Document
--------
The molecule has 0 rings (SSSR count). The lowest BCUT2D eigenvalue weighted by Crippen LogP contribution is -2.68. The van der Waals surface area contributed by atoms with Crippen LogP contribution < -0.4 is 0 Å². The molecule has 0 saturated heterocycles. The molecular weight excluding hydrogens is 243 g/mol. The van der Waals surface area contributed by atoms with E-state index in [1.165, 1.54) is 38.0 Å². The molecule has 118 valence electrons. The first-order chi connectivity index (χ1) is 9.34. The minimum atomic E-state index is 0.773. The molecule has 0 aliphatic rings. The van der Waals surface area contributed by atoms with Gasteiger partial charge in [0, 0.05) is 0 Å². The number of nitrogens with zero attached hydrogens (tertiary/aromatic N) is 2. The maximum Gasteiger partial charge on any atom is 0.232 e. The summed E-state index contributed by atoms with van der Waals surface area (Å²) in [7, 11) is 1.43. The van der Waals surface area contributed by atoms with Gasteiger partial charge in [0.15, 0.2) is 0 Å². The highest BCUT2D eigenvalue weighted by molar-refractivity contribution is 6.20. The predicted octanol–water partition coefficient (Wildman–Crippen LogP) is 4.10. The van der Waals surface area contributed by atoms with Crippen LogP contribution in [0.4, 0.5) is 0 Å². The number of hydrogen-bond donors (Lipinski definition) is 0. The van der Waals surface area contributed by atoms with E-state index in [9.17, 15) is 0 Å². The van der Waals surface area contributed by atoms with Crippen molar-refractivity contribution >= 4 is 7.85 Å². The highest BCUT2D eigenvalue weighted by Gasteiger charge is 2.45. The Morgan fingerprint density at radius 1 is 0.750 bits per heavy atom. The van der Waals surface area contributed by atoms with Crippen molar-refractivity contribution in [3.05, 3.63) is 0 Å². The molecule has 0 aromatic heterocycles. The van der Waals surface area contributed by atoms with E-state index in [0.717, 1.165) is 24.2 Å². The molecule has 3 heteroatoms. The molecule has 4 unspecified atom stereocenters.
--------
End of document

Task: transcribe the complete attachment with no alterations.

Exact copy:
The molecule has 0 rings (SSSR count). The lowest BCUT2D eigenvalue weighted by Crippen LogP contribution is -2.68. The van der Waals surface area contributed by atoms with Crippen LogP contribution < -0.4 is 0 Å². The molecule has 0 saturated heterocycles. The molecular weight excluding hydrogens is 243 g/mol. The van der Waals surface area contributed by atoms with E-state index in [1.165, 1.54) is 38.0 Å². The molecule has 118 valence electrons. The first-order chi connectivity index (χ1) is 9.34. The minimum atomic E-state index is 0.773. The molecule has 0 aliphatic rings. The van der Waals surface area contributed by atoms with Gasteiger partial charge in [0, 0.05) is 0 Å². The number of nitrogens with zero attached hydrogens (tertiary/aromatic N) is 2. The maximum Gasteiger partial charge on any atom is 0.232 e. The summed E-state index contributed by atoms with van der Waals surface area (Å²) in [7, 11) is 1.43. The van der Waals surface area contributed by atoms with Gasteiger partial charge in [0.15, 0.2) is 0 Å². The highest BCUT2D eigenvalue weighted by molar-refractivity contribution is 6.20. The predicted octanol–water partition coefficient (Wildman–Crippen LogP) is 4.10. The van der Waals surface area contributed by atoms with Crippen LogP contribution in [0.4, 0.5) is 0 Å². The number of hydrogen-bond donors (Lipinski definition) is 0. The van der Waals surface area contributed by atoms with E-state index in [9.17, 15) is 0 Å². The van der Waals surface area contributed by atoms with Crippen molar-refractivity contribution >= 4 is 7.85 Å². The highest BCUT2D eigenvalue weighted by Gasteiger charge is 2.45. The Morgan fingerprint density at radius 1 is 0.750 bits per heavy atom. The van der Waals surface area contributed by atoms with Crippen molar-refractivity contribution in [3.05, 3.63) is 0 Å². The molecule has 0 aromatic heterocycles. The van der Waals surface area contributed by atoms with E-state index in [0.717, 1.165) is 24.2 Å². The molecule has 3 heteroatoms. The molecule has 4 unspecified atom stereocenters.